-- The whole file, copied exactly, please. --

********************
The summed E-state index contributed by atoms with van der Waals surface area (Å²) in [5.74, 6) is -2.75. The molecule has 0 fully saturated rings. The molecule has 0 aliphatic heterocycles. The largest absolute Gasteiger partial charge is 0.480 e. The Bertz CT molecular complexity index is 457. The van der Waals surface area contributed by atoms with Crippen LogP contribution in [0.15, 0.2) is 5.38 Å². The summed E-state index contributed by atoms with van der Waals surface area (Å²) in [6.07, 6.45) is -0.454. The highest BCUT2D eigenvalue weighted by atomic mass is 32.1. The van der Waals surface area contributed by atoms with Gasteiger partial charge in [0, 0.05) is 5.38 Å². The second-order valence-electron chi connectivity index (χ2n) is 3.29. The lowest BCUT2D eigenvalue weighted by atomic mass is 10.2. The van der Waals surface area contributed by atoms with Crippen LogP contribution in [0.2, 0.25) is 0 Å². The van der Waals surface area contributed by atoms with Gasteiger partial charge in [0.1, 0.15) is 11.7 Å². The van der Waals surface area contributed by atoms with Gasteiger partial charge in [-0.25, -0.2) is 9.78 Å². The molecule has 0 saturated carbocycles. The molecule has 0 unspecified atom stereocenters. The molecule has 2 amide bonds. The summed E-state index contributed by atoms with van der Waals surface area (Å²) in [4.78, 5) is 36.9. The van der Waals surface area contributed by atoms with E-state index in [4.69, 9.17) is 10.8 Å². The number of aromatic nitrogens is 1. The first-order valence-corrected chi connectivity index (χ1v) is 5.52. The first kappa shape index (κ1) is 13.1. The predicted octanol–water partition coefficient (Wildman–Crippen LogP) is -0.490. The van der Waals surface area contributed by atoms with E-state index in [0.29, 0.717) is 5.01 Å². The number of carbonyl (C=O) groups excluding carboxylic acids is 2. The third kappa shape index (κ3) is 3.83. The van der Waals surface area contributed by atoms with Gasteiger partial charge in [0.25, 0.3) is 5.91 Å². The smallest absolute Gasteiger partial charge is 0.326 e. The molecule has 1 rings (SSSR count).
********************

The summed E-state index contributed by atoms with van der Waals surface area (Å²) in [5.74, 6) is -2.75. The molecule has 0 fully saturated rings. The molecule has 0 aliphatic heterocycles. The largest absolute Gasteiger partial charge is 0.480 e. The Bertz CT molecular complexity index is 457. The van der Waals surface area contributed by atoms with Crippen LogP contribution in [0.15, 0.2) is 5.38 Å². The summed E-state index contributed by atoms with van der Waals surface area (Å²) in [6.07, 6.45) is -0.454. The highest BCUT2D eigenvalue weighted by atomic mass is 32.1. The van der Waals surface area contributed by atoms with Gasteiger partial charge in [0, 0.05) is 5.38 Å². The second-order valence-electron chi connectivity index (χ2n) is 3.29. The lowest BCUT2D eigenvalue weighted by atomic mass is 10.2. The van der Waals surface area contributed by atoms with Crippen LogP contribution in [0.2, 0.25) is 0 Å². The van der Waals surface area contributed by atoms with Gasteiger partial charge in [0.1, 0.15) is 11.7 Å². The van der Waals surface area contributed by atoms with Gasteiger partial charge in [-0.25, -0.2) is 9.78 Å². The molecule has 0 saturated carbocycles. The molecule has 0 unspecified atom stereocenters. The molecule has 2 amide bonds. The summed E-state index contributed by atoms with van der Waals surface area (Å²) in [4.78, 5) is 36.9. The van der Waals surface area contributed by atoms with E-state index in [4.69, 9.17) is 10.8 Å². The number of aromatic nitrogens is 1. The first-order valence-corrected chi connectivity index (χ1v) is 5.52. The first kappa shape index (κ1) is 13.1. The predicted octanol–water partition coefficient (Wildman–Crippen LogP) is -0.490. The van der Waals surface area contributed by atoms with E-state index in [0.29, 0.717) is 5.01 Å². The number of carbonyl (C=O) groups excluding carboxylic acids is 2. The third kappa shape index (κ3) is 3.83. The van der Waals surface area contributed by atoms with Gasteiger partial charge in [0.25, 0.3) is 5.91 Å². The smallest absolute Gasteiger partial charge is 0.326 e. The molecule has 1 rings (SSSR count).